Academic journal article Ave Maria Law Review

Comparing the Rights of Adoptees and Donor-Conceived Offspring in States Granting Access to Original Birth Certificates and Adoption Records: An Equal Protection Analysis

Academic journal article Ave Maria Law Review

Comparing the Rights of Adoptees and Donor-Conceived Offspring in States Granting Access to Original Birth Certificates and Adoption Records: An Equal Protection Analysis

Article excerpt

INTRODUCTION

Technological advancements in assisted human reproduction have created an entire infertility industry in the United States and abroad, and greatly increased demand for human eggs and sperm. After the birth of the first "test-tube baby" in 1978, (1) assisted reproduction has been commonly used to help couples overcome infertility struggles. Young and healthy men and women are recruited to sell their gametes for use in assisted reproduction while others make donations altruistically out of a desire to help others. It has been estimated that 100,000 young women have been recruited to sell their eggs to infertility clinics in the United States. (2) As an increasing number of individuals who are conceived through the use of donor gametes are reaching adulthood and seeking information about their genetic origins, debates concerning whether donation of human gametes should be made anonymously have surfaced. Some studies estimate that as many as 30,000 children are born each year in the United States as a result of anonymous sperm donation, and 5,300 from anonymous egg donation. (3) Additionally, the use of assisted reproduction to treat infertility has increased as the supply of adoptable children--especially healthy white infants--has decreased (4): "By 1988, only 3% of babies born to single white women were relinquished for adoption, compared to 19% before 1973." (5) Therefore, assisted reproduction has become "an alluring alternative to adoption." (6)

Assisted reproduction is largely unregulated in the United States, which is inconsistent with the majority of European countries that heavily regulate and restrict access to assisted reproductive technologies. As an article from the Center for Bioethics and Human Dignity explains: "[A]mong developed nations, the U.S. assisted reproduction or fertility industry is one of the least regulated.... Any technological means, regardless of the medical and ethical consequences, can be utilized in the pursuit of parenthood if the price is right." (7) Most gamete donations are made anonymously, and Washington is the only state that has passed legislation restricting donor anonymity. (8) In the vast majority of states, fertility clinics are largely self-regulated and can choose whether or not to abide by non-legally binding professional and medical guidelines. While the Ethics Committee of the American Society for Reproductive Medicine "strongly encouraged fertility programs to maintain accurate records of donor health to enable information to be shared with donor offspring," (9) the Centers for Disease Control and Prevention does not require fertility agencies to track the health records of individual donors. (10)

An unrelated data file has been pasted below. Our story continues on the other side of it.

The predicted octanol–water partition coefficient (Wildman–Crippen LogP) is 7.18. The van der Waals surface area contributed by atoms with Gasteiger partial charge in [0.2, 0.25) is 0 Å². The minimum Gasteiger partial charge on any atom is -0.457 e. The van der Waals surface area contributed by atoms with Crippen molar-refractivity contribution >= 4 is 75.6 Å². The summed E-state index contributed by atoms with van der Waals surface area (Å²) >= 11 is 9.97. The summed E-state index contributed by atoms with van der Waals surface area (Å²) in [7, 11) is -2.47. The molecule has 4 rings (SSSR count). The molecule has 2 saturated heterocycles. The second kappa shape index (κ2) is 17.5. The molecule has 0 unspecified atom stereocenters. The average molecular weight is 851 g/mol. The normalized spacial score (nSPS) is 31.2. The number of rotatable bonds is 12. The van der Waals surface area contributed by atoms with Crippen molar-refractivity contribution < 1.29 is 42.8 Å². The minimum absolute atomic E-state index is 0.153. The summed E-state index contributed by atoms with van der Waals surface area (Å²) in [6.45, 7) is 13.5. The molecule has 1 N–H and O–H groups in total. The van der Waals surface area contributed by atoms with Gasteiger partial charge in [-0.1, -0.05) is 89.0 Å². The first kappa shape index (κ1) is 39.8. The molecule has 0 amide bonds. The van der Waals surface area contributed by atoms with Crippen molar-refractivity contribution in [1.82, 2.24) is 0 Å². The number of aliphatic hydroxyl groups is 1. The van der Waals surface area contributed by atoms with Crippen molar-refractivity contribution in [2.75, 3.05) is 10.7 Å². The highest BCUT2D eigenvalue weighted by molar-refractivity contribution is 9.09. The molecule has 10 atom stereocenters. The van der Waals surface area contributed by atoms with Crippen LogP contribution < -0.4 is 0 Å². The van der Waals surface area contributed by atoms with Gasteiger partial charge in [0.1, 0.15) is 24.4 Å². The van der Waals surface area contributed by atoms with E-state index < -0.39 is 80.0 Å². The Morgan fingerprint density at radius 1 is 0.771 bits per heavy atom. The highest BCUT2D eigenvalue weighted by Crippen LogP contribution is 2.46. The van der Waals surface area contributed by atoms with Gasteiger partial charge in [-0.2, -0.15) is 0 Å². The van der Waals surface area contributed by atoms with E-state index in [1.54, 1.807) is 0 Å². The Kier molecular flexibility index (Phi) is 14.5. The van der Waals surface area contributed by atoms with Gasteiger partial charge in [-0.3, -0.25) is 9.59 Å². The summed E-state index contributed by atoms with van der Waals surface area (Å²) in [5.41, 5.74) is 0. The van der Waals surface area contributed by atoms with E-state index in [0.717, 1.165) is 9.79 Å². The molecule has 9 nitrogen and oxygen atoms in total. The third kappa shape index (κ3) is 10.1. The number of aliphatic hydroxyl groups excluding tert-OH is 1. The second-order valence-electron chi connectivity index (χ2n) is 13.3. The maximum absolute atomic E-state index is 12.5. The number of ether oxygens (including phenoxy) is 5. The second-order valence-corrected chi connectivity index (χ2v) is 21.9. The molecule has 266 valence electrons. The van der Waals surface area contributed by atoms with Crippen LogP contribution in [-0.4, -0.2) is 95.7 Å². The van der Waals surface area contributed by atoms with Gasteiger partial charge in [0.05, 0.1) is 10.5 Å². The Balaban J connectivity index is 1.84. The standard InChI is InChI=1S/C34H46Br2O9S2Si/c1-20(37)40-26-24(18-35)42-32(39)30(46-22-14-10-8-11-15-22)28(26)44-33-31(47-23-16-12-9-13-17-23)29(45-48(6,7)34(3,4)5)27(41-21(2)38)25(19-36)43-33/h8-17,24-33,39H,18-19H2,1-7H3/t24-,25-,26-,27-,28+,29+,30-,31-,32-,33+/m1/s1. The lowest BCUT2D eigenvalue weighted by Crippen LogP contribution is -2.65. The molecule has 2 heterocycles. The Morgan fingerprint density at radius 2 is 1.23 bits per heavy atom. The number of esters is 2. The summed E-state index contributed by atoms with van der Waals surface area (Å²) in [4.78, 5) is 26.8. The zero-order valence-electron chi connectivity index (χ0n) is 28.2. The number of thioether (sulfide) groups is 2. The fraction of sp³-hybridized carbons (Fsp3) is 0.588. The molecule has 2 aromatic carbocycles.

Many concerns raised by donor anonymity are the same as those that have arisen regarding adoption, particularly whether adult adoptees should have the right to obtain their adoption records and original birth certificates. Adoptees have raised arguments concerning the harmful effects of being deprived of information essential to the development of their personal identities, (11) as well as alleging a violation of their constitutional rights. (12) As a result, eight states now grant adopted adults access to their adoption records and/or original birth certificates. (13) However, the same states do not grant donor-conceived offspring the right to obtain the same information. (14) Similar disparities in the law exist in the Canadian province of British Columbia, prompting a discrimination claim and assertion of the right of donor offspring to receive the same information as adoptees. In the Canadian case of Pratten v. British Columbia, plaintiff Olivia Pratten alleged that donor offspring have been discriminated against because British Columbia's adoption laws allow adopted individuals to obtain information about their genetic origins, while donor-conceived offspring did not have access to the same information. (15)

This Note will explore whether donor-conceived offspring in states that grant access to adoption records could successfully argue that their equal protection rights under the Fourteenth Amendment have been violated because the states have not also granted them access to identifying information about their donors. …

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